How would you describe Copenhagen? Liberal? Forward-thinking? Expensive?
The city famous for the 'Little Mermaid' (the clue is in the name but she is surprisingly small) is all of the above and more besides. Add sophistocated and picturesque into the mix and you'd be getting somewhere. David Walsh shares seven of his favourite things to do, see, eat and drink in Copenhagen.
1. Crafty brewers
It may be home to Carlsberg, one of the world's largest brewing companies, but Copenhagen has been swept by a new wave of home-grown craft brewers in the last decade. Mikkel Borg Bjergsø and Kristian Keller were trailblazers when they started a Denmark-wide phenomenon eight years ago with the opening of the Mikkeller microbrewery. Nowadays, they enjoy worldwide recognition with two bars in the Danish capital, one in San Francisco and one recently opened in Bangkok. An apero at the original Vesterbro bar is highly recommended, where you can make your way through 15 different Mikkeller microbrews on draught, including pilsners, IPAs and more.
A staple of the Danish diet, it is as much a quintessential part of Copenhagen as bicycles. Two or three of these open sandwichs, typically made with slices of buttered rye bread brimming with a plethora of fillings and toppings, is enough to curb your appetite. As it's served almost everywhere, it's difficult to tell where the best place is to try it. Given it's so competitive to get a table, I'd say Schønnemanns has the edge just now, offering a large menu with choices between the classics and some new interpretations.
Hauser Plads 16
3. Danish design
Ok, I for one have an unhealthy obsession for Swedish flat-pack furniture but it has to be said, the Danes have a real finesse for interior design. It's taken seriously by everyone in Denmark and showcased in every hotel and restaurant in Copenhagen. If you can't make it to the Dansk Design Center for the latest cutting-edge design exhibitions, window shop at the four-floored colossus that is Illums Bolighus where I mentally mapped out every aspect of my dream pad; from swish living room furniture to ingenius gizmos for my kitchen.
Amagertorv 10, Indre By
4. Two for one
Sweden is within spitting distance of Copenhagen, linked by the Øresund Bridge which spans 7.5 miles across the Øresund Strait. As well as handling cars, train services operate across the bridge to Malmö every 20 minutes via Copenhagen Airport, with connections further afield to Stockholm and Gothenburg. Only an hour away, this small medieval city, whose most recent claim to fame was the 2013 host of the Eurovision, offers a relaxed change of pace. Danish kroner are accepted in most places.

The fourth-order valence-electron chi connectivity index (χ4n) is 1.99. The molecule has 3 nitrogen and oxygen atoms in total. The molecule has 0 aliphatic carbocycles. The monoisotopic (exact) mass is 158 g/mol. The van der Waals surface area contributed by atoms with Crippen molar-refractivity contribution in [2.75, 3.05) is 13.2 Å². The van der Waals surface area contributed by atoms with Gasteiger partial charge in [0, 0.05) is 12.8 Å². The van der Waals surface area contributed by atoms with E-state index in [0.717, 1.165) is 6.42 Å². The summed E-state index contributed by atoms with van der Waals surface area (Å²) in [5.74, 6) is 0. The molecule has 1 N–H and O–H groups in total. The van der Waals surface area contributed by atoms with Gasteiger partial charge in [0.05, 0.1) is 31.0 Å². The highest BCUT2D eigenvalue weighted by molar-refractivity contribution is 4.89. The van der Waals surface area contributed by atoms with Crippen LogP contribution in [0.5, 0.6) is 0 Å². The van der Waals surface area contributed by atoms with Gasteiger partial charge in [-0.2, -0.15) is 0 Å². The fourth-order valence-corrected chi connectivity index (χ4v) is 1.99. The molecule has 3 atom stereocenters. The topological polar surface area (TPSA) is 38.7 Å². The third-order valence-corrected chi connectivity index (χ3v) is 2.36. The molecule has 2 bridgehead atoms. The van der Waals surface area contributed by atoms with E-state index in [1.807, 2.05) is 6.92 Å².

5. Nordic noir
Fans of crime series The Bridge will be very familiar with the Øresund Bridge but our obsession with Nordic noir really all started with the jumper-clad Sarah Lund and the powersuits of Statsminister Birgitte Nyborg. Peter and Ping take fans on the trail of the fictional detective and prime minister on their themed The Killing and Borgen tours to city locations that graced our TV screens. They also do The Bridge tours on request.
Tucked away next to Nørreport station, Torvehallerne is the foodie equivalent of Aladdin's cave. Set out in twin glass buildings, the sixty or so independent stalls ply their trade selling local delicacies, fresh meat and fish, cheeses, local produce and more, with lots of eclectic places to grab a bite to eat or a coffee and a pastry. Copenhageners are mad on porridge which is good as it is a speciality of Grød, just one of Torvehallerne's food stalls. Grød actually means porridge in Danish and sells its namesake piled high with colourful and off-the-wall accompaniments.
I made the mistake of visiting Christiania, one of Copenhagen's more unlikely tourist attractions, with my mother in tow. Pungent wafts of cannabis from the sellers on Pushers' Street did little to ingratiate the ideals of this 'free city' to her but it's a sheer wonder to see how this commune has existed since 1971 with little state interference. Although many who live there work outside the commune, it remains a peaceful, self-reliant community complete its own national art gallery and 'Now entering the EU' exit signs.
David Walsh is an Edinburgh-based freelance journalist and editor with a keen interest in lifestyle, travel, culture, foreign affairs and international development.